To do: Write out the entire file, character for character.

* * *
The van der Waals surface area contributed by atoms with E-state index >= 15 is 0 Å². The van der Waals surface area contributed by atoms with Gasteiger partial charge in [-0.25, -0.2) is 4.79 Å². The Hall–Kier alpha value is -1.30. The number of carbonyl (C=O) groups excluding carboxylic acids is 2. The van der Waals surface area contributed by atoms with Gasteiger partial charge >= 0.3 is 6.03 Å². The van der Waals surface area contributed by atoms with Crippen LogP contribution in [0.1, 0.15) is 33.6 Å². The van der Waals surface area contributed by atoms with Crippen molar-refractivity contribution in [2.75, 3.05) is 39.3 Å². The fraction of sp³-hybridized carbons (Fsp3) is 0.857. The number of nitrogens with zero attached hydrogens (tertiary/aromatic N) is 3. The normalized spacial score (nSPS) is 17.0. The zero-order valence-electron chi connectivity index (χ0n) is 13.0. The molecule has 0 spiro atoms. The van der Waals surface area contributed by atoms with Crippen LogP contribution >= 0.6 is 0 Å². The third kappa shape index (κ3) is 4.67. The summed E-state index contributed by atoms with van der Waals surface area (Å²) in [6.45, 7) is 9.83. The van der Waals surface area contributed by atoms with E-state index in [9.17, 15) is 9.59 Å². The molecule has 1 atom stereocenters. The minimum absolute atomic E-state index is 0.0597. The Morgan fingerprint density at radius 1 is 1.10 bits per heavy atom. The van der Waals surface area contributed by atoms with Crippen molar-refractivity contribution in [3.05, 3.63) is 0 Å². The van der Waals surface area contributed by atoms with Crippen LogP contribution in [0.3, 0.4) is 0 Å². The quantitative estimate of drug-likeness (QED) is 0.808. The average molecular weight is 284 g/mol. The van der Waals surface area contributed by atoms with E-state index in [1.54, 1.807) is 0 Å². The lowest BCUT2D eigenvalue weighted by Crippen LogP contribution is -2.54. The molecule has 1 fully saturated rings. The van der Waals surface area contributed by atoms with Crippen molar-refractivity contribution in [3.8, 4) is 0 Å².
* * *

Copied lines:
The van der Waals surface area contributed by atoms with E-state index >= 15 is 0 Å². The van der Waals surface area contributed by atoms with Gasteiger partial charge in [-0.25, -0.2) is 4.79 Å². The Hall–Kier alpha value is -1.30. The number of carbonyl (C=O) groups excluding carboxylic acids is 2. The van der Waals surface area contributed by atoms with Gasteiger partial charge >= 0.3 is 6.03 Å². The van der Waals surface area contributed by atoms with Crippen LogP contribution in [0.1, 0.15) is 33.6 Å². The van der Waals surface area contributed by atoms with Crippen molar-refractivity contribution in [2.75, 3.05) is 39.3 Å². The fraction of sp³-hybridized carbons (Fsp3) is 0.857. The number of nitrogens with zero attached hydrogens (tertiary/aromatic N) is 3. The normalized spacial score (nSPS) is 17.0. The zero-order valence-electron chi connectivity index (χ0n) is 13.0. The molecule has 0 spiro atoms. The van der Waals surface area contributed by atoms with Crippen LogP contribution >= 0.6 is 0 Å². The third kappa shape index (κ3) is 4.67. The summed E-state index contributed by atoms with van der Waals surface area (Å²) in [6.45, 7) is 9.83. The van der Waals surface area contributed by atoms with E-state index in [9.17, 15) is 9.59 Å². The molecule has 1 atom stereocenters. The minimum absolute atomic E-state index is 0.0597. The Morgan fingerprint density at radius 1 is 1.10 bits per heavy atom. The van der Waals surface area contributed by atoms with Crippen molar-refractivity contribution in [3.05, 3.63) is 0 Å². The van der Waals surface area contributed by atoms with Crippen LogP contribution in [0.3, 0.4) is 0 Å². The quantitative estimate of drug-likeness (QED) is 0.808. The average molecular weight is 284 g/mol. The van der Waals surface area contributed by atoms with E-state index in [1.54, 1.807) is 0 Å². The lowest BCUT2D eigenvalue weighted by Crippen LogP contribution is -2.54. The molecule has 1 fully saturated rings. The van der Waals surface area contributed by atoms with Crippen molar-refractivity contribution in [3.8, 4) is 0 Å².